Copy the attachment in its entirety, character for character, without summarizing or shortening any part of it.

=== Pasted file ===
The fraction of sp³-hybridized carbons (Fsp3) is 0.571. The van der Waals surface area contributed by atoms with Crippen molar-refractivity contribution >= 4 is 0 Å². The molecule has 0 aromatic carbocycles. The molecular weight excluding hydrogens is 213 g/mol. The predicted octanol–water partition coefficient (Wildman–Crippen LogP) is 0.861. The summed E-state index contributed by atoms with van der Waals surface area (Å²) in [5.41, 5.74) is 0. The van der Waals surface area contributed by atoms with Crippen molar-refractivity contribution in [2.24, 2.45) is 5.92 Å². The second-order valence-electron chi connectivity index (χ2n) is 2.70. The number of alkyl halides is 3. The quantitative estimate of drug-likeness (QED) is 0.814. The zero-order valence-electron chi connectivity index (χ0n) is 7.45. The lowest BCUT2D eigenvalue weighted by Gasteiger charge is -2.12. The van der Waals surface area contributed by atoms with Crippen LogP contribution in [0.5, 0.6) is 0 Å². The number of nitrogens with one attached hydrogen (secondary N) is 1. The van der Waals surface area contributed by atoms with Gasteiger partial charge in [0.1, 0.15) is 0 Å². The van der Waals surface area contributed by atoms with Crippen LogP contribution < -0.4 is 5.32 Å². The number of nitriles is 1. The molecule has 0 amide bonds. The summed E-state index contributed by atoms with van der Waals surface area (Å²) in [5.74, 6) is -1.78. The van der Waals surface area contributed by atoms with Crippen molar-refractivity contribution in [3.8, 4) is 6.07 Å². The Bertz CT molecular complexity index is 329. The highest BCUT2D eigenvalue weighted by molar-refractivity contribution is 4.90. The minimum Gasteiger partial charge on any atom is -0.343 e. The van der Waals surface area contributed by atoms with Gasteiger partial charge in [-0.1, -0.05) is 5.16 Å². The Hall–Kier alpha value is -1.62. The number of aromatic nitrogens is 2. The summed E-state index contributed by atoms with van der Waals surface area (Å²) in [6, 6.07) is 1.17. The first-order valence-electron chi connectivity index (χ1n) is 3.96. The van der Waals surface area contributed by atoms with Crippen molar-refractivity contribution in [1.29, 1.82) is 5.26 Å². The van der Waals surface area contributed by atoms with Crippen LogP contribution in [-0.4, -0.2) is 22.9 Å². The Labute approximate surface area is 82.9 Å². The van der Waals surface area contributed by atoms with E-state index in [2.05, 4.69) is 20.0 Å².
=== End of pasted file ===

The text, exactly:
The fraction of sp³-hybridized carbons (Fsp3) is 0.571. The van der Waals surface area contributed by atoms with Crippen molar-refractivity contribution >= 4 is 0 Å². The molecule has 0 aromatic carbocycles. The molecular weight excluding hydrogens is 213 g/mol. The predicted octanol–water partition coefficient (Wildman–Crippen LogP) is 0.861. The summed E-state index contributed by atoms with van der Waals surface area (Å²) in [5.41, 5.74) is 0. The van der Waals surface area contributed by atoms with Crippen molar-refractivity contribution in [2.24, 2.45) is 5.92 Å². The second-order valence-electron chi connectivity index (χ2n) is 2.70. The number of alkyl halides is 3. The quantitative estimate of drug-likeness (QED) is 0.814. The zero-order valence-electron chi connectivity index (χ0n) is 7.45. The lowest BCUT2D eigenvalue weighted by Gasteiger charge is -2.12. The van der Waals surface area contributed by atoms with Crippen LogP contribution in [0.5, 0.6) is 0 Å². The number of nitrogens with one attached hydrogen (secondary N) is 1. The van der Waals surface area contributed by atoms with Gasteiger partial charge in [0.1, 0.15) is 0 Å². The van der Waals surface area contributed by atoms with Crippen LogP contribution < -0.4 is 5.32 Å². The number of nitriles is 1. The molecule has 0 amide bonds. The summed E-state index contributed by atoms with van der Waals surface area (Å²) in [5.74, 6) is -1.78. The van der Waals surface area contributed by atoms with Crippen molar-refractivity contribution in [3.8, 4) is 6.07 Å². The Bertz CT molecular complexity index is 329. The highest BCUT2D eigenvalue weighted by molar-refractivity contribution is 4.90. The minimum Gasteiger partial charge on any atom is -0.343 e. The van der Waals surface area contributed by atoms with Gasteiger partial charge in [-0.1, -0.05) is 5.16 Å². The Hall–Kier alpha value is -1.62. The number of aromatic nitrogens is 2. The summed E-state index contributed by atoms with van der Waals surface area (Å²) in [6, 6.07) is 1.17. The first-order valence-electron chi connectivity index (χ1n) is 3.96. The van der Waals surface area contributed by atoms with Crippen molar-refractivity contribution in [1.29, 1.82) is 5.26 Å². The van der Waals surface area contributed by atoms with Crippen LogP contribution in [-0.4, -0.2) is 22.9 Å². The Labute approximate surface area is 82.9 Å². The van der Waals surface area contributed by atoms with E-state index in [2.05, 4.69) is 20.0 Å².